Hi. Is it possible to define a timeout on a flow r...
# prefect-community
Hi. Is it possible to define a timeout on a flow run's (not task!) runtime? Because sometimes a flow is stalled. The flow is in state RUNNING but every one of the flows' tasks is at state PENDING. I have a prefect-server setup with a dask scheduler and some dask worker doing the heavy lifting. All components running in containers but prefect is NOT spawning containers (static server setup). Unfortunately I had to set a lifetime (=auto-restart) for dask workers (because after maybe some hundeds finished tasks the dask worker's cpu AND ram consumption is increasing -- even when no flow is running the cpu is running at >60%!). The RUNNING flow state with PENDING tasks seems to be persisted in the DB but is never updated, checked, deleted. After a complete restart of all components (apollo, dask, agent, etc.) the flow run(s) are still in the same state but nothing happens. This stalled flow run blocks every other task because its started by a scheduler. Could it be helpful to define a ResultHandler to allow the agent to pickup the flow run's crappy state and maybe continue or abort the broken flow run? I'm using a NFS to share data between dask worker and agent (mounted under
. I see my pickled flows and a lot of pickled results. But Prefect seems not to be aware of that. The last log line is btw
Flow 'session-creation-watchdog': Handling state change from Scheduled to Running
. In a successful run, the next log line would be the start of my first task. I don't know where to start to debug that. What can I do to better understand the problem? Is there a timeout or can I force a "PING" to the flow to identify the real state?
Hey @Sven Teresniak, Let me get some more information for you - though this does seem like a very multi-faceted dilemma.
Yes, I have to dissect the problem. I have now deactivated the auto-restart of dask worker. Now I have to wait until the problem occurs (I will generate workload to maybe trigger the problem in case everything runs smoothly this night). I also disabled work stealing in the dask settings (was enabled before). In 11h I will be able to investigate this problem further. I hope I have stalled flow runs then…
Alrighty, we're happy to wait on your experiment. Based on this description it seems like the server isn't able to communicate with your Dask worker (relaying changing state to FlowRunner) - as your results are indeed stored as pickled results, but not reflected in the UI. We'd love to get more information on your configuration/specifications as a GitHub issue for a deeper dive whenever you're ready or you've exhausted your options.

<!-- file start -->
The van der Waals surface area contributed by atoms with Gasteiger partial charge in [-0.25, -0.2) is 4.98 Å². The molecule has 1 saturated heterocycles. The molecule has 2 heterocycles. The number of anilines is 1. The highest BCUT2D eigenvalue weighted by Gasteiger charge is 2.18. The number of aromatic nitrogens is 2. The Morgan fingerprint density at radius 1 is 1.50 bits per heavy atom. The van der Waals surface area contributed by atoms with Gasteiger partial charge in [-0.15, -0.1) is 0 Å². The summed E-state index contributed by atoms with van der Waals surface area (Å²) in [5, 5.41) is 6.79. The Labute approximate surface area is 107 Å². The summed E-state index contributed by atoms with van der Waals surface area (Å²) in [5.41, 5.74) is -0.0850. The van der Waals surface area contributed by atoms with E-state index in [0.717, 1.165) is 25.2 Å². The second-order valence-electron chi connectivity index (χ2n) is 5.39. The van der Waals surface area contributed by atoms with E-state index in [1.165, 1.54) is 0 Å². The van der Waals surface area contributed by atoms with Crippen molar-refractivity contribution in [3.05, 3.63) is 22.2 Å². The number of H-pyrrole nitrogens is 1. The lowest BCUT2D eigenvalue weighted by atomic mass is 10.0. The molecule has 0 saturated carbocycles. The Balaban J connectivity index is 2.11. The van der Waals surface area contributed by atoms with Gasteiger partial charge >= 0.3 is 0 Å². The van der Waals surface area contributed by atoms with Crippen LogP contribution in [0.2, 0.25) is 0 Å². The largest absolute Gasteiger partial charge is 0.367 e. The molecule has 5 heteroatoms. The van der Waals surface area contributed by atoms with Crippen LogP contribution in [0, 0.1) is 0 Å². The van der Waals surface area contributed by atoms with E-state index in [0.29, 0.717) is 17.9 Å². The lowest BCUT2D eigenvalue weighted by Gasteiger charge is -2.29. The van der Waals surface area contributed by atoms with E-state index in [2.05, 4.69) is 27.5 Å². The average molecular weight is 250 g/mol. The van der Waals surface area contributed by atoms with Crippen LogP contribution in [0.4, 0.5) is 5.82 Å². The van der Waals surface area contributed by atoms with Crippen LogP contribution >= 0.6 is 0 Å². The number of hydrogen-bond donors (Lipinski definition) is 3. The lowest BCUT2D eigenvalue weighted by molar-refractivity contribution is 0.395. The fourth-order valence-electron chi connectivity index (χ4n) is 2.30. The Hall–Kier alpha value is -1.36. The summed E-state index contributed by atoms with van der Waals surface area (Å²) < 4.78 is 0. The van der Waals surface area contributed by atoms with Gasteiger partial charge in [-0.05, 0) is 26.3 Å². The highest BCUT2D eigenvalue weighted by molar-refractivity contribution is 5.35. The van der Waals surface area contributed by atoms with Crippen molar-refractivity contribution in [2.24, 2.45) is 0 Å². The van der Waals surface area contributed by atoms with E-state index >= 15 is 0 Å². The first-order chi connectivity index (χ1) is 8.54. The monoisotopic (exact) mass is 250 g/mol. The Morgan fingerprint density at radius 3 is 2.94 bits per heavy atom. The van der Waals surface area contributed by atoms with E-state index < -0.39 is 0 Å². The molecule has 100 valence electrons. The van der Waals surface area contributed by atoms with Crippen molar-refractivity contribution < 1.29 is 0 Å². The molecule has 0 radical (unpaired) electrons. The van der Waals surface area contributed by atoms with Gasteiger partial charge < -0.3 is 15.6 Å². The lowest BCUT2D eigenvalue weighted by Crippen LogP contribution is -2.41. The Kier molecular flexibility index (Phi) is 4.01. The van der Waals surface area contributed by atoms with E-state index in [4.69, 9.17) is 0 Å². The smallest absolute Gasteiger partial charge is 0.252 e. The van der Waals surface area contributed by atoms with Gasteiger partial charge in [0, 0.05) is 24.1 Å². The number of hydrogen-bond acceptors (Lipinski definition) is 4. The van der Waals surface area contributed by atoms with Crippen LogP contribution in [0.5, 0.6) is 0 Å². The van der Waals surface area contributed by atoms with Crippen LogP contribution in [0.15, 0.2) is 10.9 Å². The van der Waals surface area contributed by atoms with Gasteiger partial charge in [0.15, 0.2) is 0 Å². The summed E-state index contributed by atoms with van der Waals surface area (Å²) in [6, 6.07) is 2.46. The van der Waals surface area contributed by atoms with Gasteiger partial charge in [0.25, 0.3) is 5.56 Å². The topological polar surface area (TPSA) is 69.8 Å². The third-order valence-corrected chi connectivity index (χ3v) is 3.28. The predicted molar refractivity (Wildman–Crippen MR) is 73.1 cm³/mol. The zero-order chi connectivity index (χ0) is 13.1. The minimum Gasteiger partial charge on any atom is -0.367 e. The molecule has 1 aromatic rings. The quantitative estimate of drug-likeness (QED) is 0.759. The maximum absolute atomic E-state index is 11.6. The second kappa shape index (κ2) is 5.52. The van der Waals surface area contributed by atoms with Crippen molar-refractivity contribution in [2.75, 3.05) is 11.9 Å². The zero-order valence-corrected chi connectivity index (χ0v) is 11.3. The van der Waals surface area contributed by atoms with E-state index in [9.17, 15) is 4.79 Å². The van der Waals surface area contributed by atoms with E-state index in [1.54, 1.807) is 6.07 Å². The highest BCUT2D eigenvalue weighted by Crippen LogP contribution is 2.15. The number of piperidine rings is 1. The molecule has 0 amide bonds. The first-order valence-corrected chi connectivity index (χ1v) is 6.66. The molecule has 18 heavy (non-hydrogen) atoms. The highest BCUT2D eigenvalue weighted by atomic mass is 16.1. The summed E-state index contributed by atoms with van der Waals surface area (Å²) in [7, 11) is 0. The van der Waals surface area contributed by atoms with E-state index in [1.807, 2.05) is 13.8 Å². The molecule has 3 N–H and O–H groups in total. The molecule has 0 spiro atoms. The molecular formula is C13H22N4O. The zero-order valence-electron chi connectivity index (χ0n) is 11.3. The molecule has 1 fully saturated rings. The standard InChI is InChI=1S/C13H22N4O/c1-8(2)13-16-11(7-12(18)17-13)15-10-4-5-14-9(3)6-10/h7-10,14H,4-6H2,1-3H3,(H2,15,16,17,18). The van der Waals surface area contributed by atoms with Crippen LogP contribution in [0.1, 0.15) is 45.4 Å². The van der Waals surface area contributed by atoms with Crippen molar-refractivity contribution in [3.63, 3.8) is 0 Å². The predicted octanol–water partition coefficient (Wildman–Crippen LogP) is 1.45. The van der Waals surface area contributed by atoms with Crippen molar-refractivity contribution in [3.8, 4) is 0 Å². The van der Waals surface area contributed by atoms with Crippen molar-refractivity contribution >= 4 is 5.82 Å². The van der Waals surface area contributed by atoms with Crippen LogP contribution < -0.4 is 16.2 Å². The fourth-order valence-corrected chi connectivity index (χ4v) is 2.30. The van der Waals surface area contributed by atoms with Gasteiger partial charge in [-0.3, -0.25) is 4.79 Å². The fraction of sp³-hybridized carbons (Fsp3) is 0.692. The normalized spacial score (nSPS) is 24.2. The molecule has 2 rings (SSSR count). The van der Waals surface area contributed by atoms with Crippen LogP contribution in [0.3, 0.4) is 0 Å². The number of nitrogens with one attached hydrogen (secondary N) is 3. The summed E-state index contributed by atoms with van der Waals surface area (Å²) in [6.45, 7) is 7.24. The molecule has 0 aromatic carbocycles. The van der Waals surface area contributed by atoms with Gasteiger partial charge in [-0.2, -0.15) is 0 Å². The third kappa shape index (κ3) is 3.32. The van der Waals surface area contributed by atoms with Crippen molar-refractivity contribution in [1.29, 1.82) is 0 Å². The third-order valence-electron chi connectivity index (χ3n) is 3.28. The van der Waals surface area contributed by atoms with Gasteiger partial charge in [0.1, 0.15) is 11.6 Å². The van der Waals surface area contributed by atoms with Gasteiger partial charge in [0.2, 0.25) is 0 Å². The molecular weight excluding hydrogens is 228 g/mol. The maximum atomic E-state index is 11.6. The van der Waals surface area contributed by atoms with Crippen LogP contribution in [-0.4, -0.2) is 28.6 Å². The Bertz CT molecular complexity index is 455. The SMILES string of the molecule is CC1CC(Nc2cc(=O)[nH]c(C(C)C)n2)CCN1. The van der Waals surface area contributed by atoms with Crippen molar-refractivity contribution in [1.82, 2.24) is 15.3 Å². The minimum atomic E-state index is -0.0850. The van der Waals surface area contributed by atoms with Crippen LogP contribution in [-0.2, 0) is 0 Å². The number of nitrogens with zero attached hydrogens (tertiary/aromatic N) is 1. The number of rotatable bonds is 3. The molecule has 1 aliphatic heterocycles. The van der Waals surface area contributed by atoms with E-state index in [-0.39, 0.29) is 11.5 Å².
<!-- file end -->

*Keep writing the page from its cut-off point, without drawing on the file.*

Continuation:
But apart from that: I miss some kind of heartbeat or status-request for RUNNING flow runs.
Yes, I will describe my setup in detail (the easy part, Dockerfile+K8S.yaml). And then maybe generate a minimal example for you to confirm the problem. Give me some time. Thanks for your help.
Hi @Sven Teresniak - I couldn't help but notice this thread as we are facing a very similar - issue, we have a very similar execution environment, and the issue seems to be that with time the dask workers are being overloaded - the memory consumption of dask workers seems to constantly increase as the flow progresses - until it reaches an 80% or so threshold at which point dask stops execution, leading to tasks and the entire flow hanging in a running state - the problem is exacerbated as the ratio of tasks to workers increases ...
@Marwan Sarieddine exactly. I couldn't reproduce this with minimal examples yet. After holiday season I will upgrade to v0.13.x or later (we are still at 0.12.5). The problem seems to be that Dask Worker processes are running indefinitely. I can kill the worker by hand (just for testing), this solves a lot of stability issues. I can also restart the woker every
time units using the
CLI argument (see https://docs.dask.org/en/latest/setup/cli.html#cmdoption-dask-worker-lifetime ). But that's not good because it will cause running tasks to fail. When you put your boilerplate code (for flows) into separate modules, its hard to deploy new boilerplate because its not trivial in Python to "un-import" && re-import (boilerplate) packages. So I need an easy and robust way to (re-)start Dask Worker (or to command the nanny process to spawn worker). To some degree the behaviour of (standalone) Apache Spark should be adapted to Prefect-Dask: every flow spawns its worker (executor in spark), use them for tasks, exits them after some idle time (or explicitly somehow). I know, its much easier to spawn, manage and isolate tasks and flows using Docker or K8s. But in my company its not an option for a container to modify the state of its own container management (k8s, docker). Maybe I'm "holding it wrong" but when Dask workers are stalled, more and more flows are in status RUNNING (we want to schedule a LOT of work with Prefect). This is a clearly a negative data engineering pattern. 😞
@Sven Teresniak - I see, yes it is quite the scalability problem (coming up with a minimal example is a bit of a challenge ... ) I'll attempt to do so as well. I am hoping the prefect team can better investigate the dask-worker memory management going forward ...
upvote we are experiencing something similar, although I haven’t yet investigated the dask worker resources. FWIW we are running our dask workers as Fargate containers.
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